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HOME> Expert Assessments>Hazards Outlook

U.S. Hazards Outlook - Made September 19, 2018

 Days 3-7Days 8-14Probabilistic Days 8-14
TemperatureNo HazardsNo Hazards
SoilsNo HazardsNot Available EH>
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Categorical Outlooks
Experimental Probabilistic Outlooks (Information)

Valid Saturday September 22, 2018 to Wednesday October 03, 2018

US Hazards Outlook
NWS Climate Prediction Center College Park MD
300 PM EDT September 19 2018

Synopsis: Several upper-level low pressure systems are forecast to move over the northern tier of the U.S. during the next two weeks, causing possible heavy rain and some convective weather across parts of the lower 48 states. Much of the central U.S. is likely to be wet through the 3-7 day period, with possible extension into Week-2. Widespread upper-level high pressure in Alaska is likely to be disrupted by a shortwave trough moving over the interior at the beginning of the 3 to 7 day period, while surface low pressure over the Bering Sea, Aleutians, and South Coast of Alaska is expected to cause onshore flow along the Gulf of Alaska for Week-2.

Hazards Detailed Summary

For Saturday September 22 - Wednesday September 26: Surface troughing is anticipated across parts of Texas, as well as a stationary front extending from the Southern Plains northeastward to the Mid-Atlantic throughout the beginning to middle of the 3 to 7 day period. This pattern is expected to support heavy rains across parts of the Middle Mississippi Valley, the Lower Mississippi Valley, and the Southern Plains, Sep 22 to 23. As it shifts further east, this stationary front, in addition to a cold front forming across the Southern Plains and Upper Mississippi Valley is likely to bring heavy rainfall to parts of the Southern Appalachians, the Central Appalachians, the Ohio Valley, and the Tennessee Valley, Sep 24-25. Highlighted areas may receive up to or greater than 1.5 inches of rainfall in 24-hours. A surface low is predicted to form along the northern portion of this cold front and bring heavy rainfall to localized parts of the Upper Mississippi Valley. However, due to significant model differences regarding rainfall amounts and spatial disagreement regarding heaviest rainfall, an additional heavy rain area is not identified at this time.

Flooding in the Mid-Atlantic and Southeast is likely to continue through the end of this weekend, as the region recovers from the impacts of Hurricane Florence and its remnant low. This has led to record flooding for large portions of the Carolinas.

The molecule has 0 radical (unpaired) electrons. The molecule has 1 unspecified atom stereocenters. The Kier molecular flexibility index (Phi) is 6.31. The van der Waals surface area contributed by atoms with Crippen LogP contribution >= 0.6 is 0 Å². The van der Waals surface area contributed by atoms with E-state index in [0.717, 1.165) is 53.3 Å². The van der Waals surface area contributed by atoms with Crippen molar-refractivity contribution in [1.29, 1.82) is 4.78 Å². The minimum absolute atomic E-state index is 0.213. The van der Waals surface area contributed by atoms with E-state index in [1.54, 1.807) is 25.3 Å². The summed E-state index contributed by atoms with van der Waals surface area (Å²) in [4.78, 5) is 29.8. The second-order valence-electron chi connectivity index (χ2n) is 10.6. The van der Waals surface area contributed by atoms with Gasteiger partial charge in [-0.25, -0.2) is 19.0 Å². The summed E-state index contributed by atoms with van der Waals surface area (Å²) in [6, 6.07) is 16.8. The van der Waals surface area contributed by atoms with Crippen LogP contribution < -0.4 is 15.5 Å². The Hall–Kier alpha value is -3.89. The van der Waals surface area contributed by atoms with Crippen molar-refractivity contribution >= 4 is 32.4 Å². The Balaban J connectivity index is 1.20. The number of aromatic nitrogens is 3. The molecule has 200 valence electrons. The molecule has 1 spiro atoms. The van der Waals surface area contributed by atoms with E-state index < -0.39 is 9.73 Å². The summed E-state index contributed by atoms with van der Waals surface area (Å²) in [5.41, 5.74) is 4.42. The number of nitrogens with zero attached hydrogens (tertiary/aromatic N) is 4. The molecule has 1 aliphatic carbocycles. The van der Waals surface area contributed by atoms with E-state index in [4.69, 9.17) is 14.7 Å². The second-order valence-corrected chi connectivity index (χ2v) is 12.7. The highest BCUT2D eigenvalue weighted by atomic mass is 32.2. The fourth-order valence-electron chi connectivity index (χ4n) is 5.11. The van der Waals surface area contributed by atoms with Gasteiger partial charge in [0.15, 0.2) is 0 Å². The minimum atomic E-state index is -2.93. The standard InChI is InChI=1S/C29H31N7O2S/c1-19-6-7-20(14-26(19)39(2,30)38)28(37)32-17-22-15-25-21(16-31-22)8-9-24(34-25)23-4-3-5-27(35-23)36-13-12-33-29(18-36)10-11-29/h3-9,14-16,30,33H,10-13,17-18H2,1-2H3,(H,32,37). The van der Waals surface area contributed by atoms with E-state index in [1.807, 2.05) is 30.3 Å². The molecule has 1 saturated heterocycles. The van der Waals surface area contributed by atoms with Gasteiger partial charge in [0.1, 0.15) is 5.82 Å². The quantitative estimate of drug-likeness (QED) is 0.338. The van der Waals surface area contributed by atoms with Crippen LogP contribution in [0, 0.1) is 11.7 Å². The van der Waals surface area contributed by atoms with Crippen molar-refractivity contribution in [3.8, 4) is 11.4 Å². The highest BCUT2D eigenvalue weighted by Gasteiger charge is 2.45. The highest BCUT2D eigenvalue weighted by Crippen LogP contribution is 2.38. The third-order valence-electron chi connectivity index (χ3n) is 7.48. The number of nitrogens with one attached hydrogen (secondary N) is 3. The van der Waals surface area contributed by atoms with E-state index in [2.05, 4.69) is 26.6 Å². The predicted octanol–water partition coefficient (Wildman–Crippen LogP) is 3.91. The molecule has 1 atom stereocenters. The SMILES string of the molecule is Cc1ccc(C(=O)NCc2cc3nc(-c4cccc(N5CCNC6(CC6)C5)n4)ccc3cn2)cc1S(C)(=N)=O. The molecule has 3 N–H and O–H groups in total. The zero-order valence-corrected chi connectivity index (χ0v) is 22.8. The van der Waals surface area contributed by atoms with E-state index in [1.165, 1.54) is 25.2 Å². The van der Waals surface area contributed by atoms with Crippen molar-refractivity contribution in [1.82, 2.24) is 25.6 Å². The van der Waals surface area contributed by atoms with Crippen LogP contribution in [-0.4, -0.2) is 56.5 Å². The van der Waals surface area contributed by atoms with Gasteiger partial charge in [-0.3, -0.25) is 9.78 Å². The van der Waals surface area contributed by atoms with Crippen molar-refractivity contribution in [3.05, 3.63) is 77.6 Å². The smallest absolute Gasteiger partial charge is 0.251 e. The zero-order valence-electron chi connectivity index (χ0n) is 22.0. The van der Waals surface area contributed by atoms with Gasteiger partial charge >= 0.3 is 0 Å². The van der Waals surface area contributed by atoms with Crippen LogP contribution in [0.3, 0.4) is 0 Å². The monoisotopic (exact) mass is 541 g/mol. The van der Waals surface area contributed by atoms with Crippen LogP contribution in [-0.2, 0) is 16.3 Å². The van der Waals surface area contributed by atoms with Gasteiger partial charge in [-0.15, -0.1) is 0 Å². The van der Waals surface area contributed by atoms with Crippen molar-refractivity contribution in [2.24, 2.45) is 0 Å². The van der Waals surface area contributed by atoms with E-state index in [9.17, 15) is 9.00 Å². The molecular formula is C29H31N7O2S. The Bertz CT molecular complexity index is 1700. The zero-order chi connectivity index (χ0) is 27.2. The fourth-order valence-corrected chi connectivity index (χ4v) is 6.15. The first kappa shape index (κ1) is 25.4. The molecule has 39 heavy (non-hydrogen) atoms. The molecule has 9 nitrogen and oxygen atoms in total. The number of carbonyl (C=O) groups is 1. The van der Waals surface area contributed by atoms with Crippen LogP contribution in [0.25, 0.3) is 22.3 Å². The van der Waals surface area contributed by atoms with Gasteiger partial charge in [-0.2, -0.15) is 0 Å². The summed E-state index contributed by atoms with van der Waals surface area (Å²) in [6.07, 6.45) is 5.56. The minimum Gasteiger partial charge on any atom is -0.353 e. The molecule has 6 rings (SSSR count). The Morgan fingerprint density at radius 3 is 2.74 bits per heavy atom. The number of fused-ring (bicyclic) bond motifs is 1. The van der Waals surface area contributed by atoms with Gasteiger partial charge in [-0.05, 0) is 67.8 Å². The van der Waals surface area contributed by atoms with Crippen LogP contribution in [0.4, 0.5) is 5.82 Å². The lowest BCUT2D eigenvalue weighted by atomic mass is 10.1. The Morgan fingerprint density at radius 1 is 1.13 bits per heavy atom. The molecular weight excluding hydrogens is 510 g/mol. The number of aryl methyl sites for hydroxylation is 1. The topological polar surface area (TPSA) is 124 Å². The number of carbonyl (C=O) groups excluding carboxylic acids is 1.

Surface low pressure is predicted to form along the Aleutians by Sep 25, favoring strong onshore flow from the Gulf of Alaska into the South Coast of Alaska. This pattern favors heavy rainfall across coastal portions of the South Coast of Alaska, the Kenai Peninsula, and northern Alaska Panhandle, Sep 25 to 26. Some models are indicating the potential for localized areas receiving up to or greater than 3 inches of rainfall in a 24-hour period. This is a significant pattern change compared to the ongoing anomalously dry conditions in this area.

For Thursday September 27 - Wednesday October 03: An amplified upper-level trough is expected to dominate the eastern two-thirds of the CONUS throughout much of Week-2. This trough may support frontal development across the central Great Plains at the beginning of Week-2. A slight risk of heavy precipitation has been posted over parts of the Lower Mississippi Valley, the Middle Mississippi Valley, and the Southern Plains for the early portion of Week-2, Sep 27 to 29. A moderate risk area for heavy precipitation is highlighted across parts of the Southern Plains and Lower Mississippi Valley, Sep 27 to 29, where the greatest chance for heavy precipitation is forecast. The identified areas indicate where the GEFS and ECMWF Reforecast Tools indicate a 20% or greater chance of 3-day precipitation accumulations reaching the upper 85th percentile, compared to climatology.

The amplified trough is also likely to cause some of the colder air from Canada to spill south over the Great Plains and neighboring regions. A slight risk for much below normal temperatures has been posted for portions of the Central Plains, the Northern Plains, the Northern Rockies, and the Upper Mississippi Valley Sep 27 to Oct 1. First freezes are possible for portions of the northern Plains.

Antecedent amplified ridging over Alaska is anticipated to continue into the beginning and middle of Week-2, weakening towards the end of Week-2, with the possibility of some upper-level low pressure moving in. The GFS and ECMWF probabilistic extremes tool show good agreement regarding an increased likelihood for heavy precipitation along parts of coastal portions of the South Coast of Alaska throughout Week-2, where a slight risk for heavy precipitation has been forecast. Model guidance shows several surface low pressure systems moving through the Gulf of Alaska during Week-2, supporting onshore flow and leading to prolonged periods of heavy rain. For most of the Interior, warm temperatures are forecast throughout Week-2, with the GEFS probabilities tool indicating a 60% a widespread chance of exceeding the 90th climatological percentile toward the end of the week. Although these temperatures are not inherently hazardous, associated coastal flooding and other risks should be monitored.

The U.S. Drought Monitor, valid on September 11, indicates a continued decrease in severe to exceptional drought (D2 to D4) coverage from 18.86 percent last week to 16.7 percent this week. Recent heavy rainfall resulted in improvement across the middle Mississippi Valley along with central and southern Great Plains.

Forecaster: Melissa Ou


Click here to see a display of the GFS Ensemble Forecasts

Please consult local NWS Forecast Offices for short range forecasts and region-specific information.